Gorillas are ground-dwelling, predominantlyherbivorousapes that inhabit the forests of central Africa depending on which species or subspecies. The DNA of gorillas is highly similar to that of a human, from 95–99% depending on what is counted, and they are the closest living relatives to humans after the bonobo and common chimpanzee.
In the wild, gorillas can reach an age between thirty-five and forty years, but under human care in zoos, they can reach an age of about fifty years. The oldest gorilla in captivity worldwide lives at the Colombus Zoo, a female called Colo who is currently fifty-five years old.
Gorillas are considered an endangered species due to the reduction of their population over the last decades. There are only about 250 individuals of Cross River Gorillas left, and less than 800 of Mountain Gorillas.
After eight and a half months, females give birth to a single baby or, very rarely, to twins. Gorilla infants are vulnerable and dependant, thus the mothers, their primary caregivers, are crucially important to their survival. Male gorillas are not active in caring for the young, but they do play a role in socializing them to other youngsters.The silverback has a largely supportive relationship with the infants in his troop and shields them from aggression within the group.Infants remain in close contact with their mothers for the first five months and mothers stay near the silverback for protection.Infants will suckle at least once per hour and will sleep with their mothers in the same nest. Infants begin to break contact with their mothers after five months, but only for brief periods each time. By twelve months old, infants move away up to five meters from their mothers. At around eighteen to twenty-one months, the distance between mother and offspring increases and they regularly spend time away from each other.In addition, nursing decreases to once every two hours.By thirty months, infants spend only half of their time with their mothers. They enter their juvenile period at their third year which lasts until their sixth year. At the age of around 4 years, gorillas are weaned and they start to sleep in their own nest separate from their mothers. Finally, females mature at ten to twelve years old (earlier in captivity), and males at eleven to thirteen years old. Mature male gorillas are called silverbacks because of the silvery coat on their backs and legs.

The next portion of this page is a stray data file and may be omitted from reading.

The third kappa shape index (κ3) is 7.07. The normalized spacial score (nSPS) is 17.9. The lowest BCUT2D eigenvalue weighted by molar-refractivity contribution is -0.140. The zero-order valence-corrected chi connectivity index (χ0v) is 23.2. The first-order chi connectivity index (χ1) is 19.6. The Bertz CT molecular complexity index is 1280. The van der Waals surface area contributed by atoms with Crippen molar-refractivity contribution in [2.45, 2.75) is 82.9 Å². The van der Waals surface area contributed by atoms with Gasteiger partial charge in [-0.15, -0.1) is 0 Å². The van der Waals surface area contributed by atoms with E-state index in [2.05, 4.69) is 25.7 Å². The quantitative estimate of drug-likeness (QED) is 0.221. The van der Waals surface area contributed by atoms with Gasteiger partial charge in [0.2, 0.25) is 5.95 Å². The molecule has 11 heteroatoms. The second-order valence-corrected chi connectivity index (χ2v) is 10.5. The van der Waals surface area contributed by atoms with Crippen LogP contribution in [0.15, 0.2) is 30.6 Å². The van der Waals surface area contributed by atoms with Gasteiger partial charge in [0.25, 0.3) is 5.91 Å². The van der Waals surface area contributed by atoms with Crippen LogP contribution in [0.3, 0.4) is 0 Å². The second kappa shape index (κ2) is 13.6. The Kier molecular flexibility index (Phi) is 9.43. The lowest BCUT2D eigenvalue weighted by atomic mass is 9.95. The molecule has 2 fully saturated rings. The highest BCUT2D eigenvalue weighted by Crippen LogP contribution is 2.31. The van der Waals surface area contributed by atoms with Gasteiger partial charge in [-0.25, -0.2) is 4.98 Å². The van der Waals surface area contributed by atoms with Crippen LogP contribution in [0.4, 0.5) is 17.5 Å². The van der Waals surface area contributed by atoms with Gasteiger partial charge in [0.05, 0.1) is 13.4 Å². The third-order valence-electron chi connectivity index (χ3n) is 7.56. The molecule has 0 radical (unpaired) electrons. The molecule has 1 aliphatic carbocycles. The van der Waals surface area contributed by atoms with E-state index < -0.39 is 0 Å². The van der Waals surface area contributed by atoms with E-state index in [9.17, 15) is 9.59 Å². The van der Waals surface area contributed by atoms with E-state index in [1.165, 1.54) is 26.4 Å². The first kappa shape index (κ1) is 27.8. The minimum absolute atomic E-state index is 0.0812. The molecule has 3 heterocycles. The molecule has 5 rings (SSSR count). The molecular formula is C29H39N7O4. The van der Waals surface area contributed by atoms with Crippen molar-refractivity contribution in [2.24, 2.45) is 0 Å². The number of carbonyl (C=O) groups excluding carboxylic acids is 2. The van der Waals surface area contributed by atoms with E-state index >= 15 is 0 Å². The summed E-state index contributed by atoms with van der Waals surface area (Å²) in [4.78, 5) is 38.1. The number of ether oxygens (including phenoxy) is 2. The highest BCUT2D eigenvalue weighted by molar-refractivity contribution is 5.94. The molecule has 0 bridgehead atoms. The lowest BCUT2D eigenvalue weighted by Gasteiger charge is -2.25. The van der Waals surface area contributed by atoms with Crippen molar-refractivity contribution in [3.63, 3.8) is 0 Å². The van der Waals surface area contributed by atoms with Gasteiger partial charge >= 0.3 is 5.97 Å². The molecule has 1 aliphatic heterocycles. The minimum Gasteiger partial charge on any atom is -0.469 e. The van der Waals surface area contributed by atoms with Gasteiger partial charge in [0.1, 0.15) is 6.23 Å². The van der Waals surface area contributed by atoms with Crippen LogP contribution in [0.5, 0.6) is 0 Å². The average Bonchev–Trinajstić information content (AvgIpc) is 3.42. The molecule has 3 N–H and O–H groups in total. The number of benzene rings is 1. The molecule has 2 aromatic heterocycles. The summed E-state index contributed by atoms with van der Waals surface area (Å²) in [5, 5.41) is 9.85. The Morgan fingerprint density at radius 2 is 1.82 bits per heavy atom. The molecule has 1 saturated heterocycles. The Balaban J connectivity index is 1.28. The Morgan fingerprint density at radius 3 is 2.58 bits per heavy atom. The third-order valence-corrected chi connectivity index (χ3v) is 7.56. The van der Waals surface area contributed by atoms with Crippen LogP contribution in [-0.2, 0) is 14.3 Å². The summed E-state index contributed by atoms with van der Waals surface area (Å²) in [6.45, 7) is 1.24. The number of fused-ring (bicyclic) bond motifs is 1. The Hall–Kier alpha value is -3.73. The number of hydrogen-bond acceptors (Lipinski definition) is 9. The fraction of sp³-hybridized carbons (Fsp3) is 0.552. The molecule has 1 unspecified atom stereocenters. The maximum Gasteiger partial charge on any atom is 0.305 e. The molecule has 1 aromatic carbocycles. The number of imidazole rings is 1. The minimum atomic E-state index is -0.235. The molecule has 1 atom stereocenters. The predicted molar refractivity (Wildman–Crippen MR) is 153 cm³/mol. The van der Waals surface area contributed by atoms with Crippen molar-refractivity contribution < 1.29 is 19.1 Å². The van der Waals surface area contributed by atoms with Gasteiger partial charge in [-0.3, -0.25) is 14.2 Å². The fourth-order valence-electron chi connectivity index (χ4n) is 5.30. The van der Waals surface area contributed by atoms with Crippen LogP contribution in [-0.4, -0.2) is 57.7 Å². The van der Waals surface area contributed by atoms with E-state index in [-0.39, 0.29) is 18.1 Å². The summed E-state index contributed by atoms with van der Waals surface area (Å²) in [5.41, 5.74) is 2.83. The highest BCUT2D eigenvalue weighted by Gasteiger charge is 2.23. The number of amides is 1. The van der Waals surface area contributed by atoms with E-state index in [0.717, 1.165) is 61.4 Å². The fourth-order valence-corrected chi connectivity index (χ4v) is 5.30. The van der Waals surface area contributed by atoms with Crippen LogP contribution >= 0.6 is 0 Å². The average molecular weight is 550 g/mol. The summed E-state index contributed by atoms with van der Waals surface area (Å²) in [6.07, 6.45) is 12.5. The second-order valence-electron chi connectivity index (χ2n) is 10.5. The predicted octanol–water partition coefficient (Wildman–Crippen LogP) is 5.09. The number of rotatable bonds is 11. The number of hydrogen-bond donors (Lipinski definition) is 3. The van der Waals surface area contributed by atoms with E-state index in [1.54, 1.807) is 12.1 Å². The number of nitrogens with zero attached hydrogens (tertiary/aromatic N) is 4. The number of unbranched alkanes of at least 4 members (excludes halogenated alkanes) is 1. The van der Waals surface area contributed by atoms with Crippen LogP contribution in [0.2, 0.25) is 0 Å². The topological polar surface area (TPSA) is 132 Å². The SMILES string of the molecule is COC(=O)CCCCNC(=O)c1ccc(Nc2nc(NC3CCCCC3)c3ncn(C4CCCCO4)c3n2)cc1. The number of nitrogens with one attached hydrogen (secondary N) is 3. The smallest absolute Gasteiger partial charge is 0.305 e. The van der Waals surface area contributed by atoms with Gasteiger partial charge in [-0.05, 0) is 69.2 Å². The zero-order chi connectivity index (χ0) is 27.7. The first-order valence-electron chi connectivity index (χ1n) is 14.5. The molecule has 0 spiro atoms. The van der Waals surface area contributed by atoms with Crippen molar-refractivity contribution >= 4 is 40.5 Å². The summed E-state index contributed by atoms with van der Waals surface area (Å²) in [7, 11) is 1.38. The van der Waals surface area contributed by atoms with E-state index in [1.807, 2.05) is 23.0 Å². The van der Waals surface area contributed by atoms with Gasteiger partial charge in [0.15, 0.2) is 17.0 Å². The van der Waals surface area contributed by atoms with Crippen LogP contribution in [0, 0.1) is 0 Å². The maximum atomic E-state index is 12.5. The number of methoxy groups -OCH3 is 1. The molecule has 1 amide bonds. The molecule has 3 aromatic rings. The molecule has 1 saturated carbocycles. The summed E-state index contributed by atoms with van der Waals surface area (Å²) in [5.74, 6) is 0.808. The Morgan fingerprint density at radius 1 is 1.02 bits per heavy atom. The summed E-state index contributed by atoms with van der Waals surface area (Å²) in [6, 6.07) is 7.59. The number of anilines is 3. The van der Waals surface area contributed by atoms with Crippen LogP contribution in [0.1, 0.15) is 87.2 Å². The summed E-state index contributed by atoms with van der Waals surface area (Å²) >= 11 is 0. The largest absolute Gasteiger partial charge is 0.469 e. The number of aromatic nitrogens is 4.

Gorillas are one of the most endangered species in Africa. For some subspecies (see below), there are less than 800 individuals remaining in the wild. Threats to gorilla survival include habitat destruction and poaching for the bush meat trade. In 2004, a population of several hundred gorillas in the Odzala National Park,Republic of Congowas essentially wiped out by the Ebola virus.A 2006 study published inScienceconcluded that more than 5,000 gorillas may have died in recent outbreaks of the Ebola virus in central Africa. The researchers indicated that, in conjunction with commercial hunting of these apes, the virus creates "a recipe for rapid ecological extinction".Today, the hunting of gorillas has decreased, but in the past many gorillas died during maneuvers for live captures of gorillas for zoos and circuses. Conservation efforts include campaigns such as the Great Apes Survival Project, a partnership between the United Nations Environment Programme and the UNESCO.